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Actresses Sunny Leone and Taapsee Pannu to promote Breast Cancer Awareness through Campaign Video

The campaign, by digital media channel AurDikhao, conveys the message “#DetectToDefeat” across to the audience

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Actress Sunny leone, Flickr
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Mumbai, October 19, 2016: Actresses Sunny Leone and Taapsee Pannu, and filmmaker Divya Khosla Kumar have shot for a campaign video to promote breast cancer awareness.

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The campaign, by digital media channel AurDikhao, conveys the message “#DetectToDefeat” across to the audience.

“We women need to be aware of our body and know that detection is better than cure. Two minutes self test is all you need to do! When the team approached me with this concept, I was absolutely up for it because I want women and men to be aware that breast cancer is curable if detected at an early stage” Taapsee said in a statement.

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Other popular celebrities who are a part of this campaign include Sunidhi Chauhan, Neeti and Shakti Mohan, Poonam Pandey, Priya Bapat, Divyanka Tripathi, Disha Parmar, Devoleena Bhattacharjee, Sargun Mehta and Gaurav Gera (Chutki). (IANS)

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Breast cells may behave menace by High Vitamin D

Higher levels of Vitamin D among women

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High vitamin D harming Breast Cancer, Pixabay

Higher levels of Vitamin D among women may reduce their risk of developing breast cancer post menopause, claimed a new study.

The study found that women with blood levels of serum 25-hydroxyvitamin D (OH) — the main form of vitamin D in blood — above 60 ng/ml (nanograms per millilitre) had one-fifth the risk of breast cancer compared to those with less than 20 ng/ml.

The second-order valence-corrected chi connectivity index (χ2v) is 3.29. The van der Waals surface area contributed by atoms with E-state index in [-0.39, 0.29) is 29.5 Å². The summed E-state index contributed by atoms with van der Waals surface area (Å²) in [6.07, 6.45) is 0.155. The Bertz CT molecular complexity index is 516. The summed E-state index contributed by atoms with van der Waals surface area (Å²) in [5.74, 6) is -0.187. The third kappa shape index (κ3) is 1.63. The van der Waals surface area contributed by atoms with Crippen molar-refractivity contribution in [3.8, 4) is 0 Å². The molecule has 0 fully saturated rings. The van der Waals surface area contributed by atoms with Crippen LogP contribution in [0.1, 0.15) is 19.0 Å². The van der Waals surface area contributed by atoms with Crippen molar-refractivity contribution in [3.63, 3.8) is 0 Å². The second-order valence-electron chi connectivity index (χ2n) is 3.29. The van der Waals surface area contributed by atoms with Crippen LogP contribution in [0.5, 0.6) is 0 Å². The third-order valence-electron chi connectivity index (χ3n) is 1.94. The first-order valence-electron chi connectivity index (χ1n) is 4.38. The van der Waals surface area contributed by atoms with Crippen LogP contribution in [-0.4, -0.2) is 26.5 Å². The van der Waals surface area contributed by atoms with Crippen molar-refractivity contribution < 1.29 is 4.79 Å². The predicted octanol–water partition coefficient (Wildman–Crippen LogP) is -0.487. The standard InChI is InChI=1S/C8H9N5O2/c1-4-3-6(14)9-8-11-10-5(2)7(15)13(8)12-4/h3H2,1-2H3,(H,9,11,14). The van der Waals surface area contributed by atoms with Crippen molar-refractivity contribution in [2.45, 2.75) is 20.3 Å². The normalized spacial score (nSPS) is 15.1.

Vitamin D levels in blood were measured during study visits.
Higher levels of Vitamin D among women may reduce their risk of developing breast cancer post menopause, pixabay

Thus, researchers from the University of California-San Diego determined that the minimum healthy level of 25(OH) in blood plasma should be 60 ng/ml, instead of the earlier recommended higher than the 20 ng/ml.

“Increasing Vitamin D blood levels substantially above 20 ng/ml appears to be important for the prevention of breast cancer,” said lead author Sharon McDonnell from GrassrootsHealth, a non-profit public health research organisation.

Also Read: British researchers discover a protein that can control spread of breast cancer in body

The study, published in the journal PLOS ONE, analysed data from two randomised clinical trials with 3,325 combined women and a prospective study involving 1,713 women with average age of 63.

Participants were free of cancer at enrollment and were followed for a mean period of four years. Vitamin D levels in blood were measured during study visits.

“This study was limited to postmenopausal breast cancer. Further research is needed on whether high 25(OH)D levels might prevent premenopausal breast cancer,” said Cedric F. Garland from UC-San Diego. (IANS.)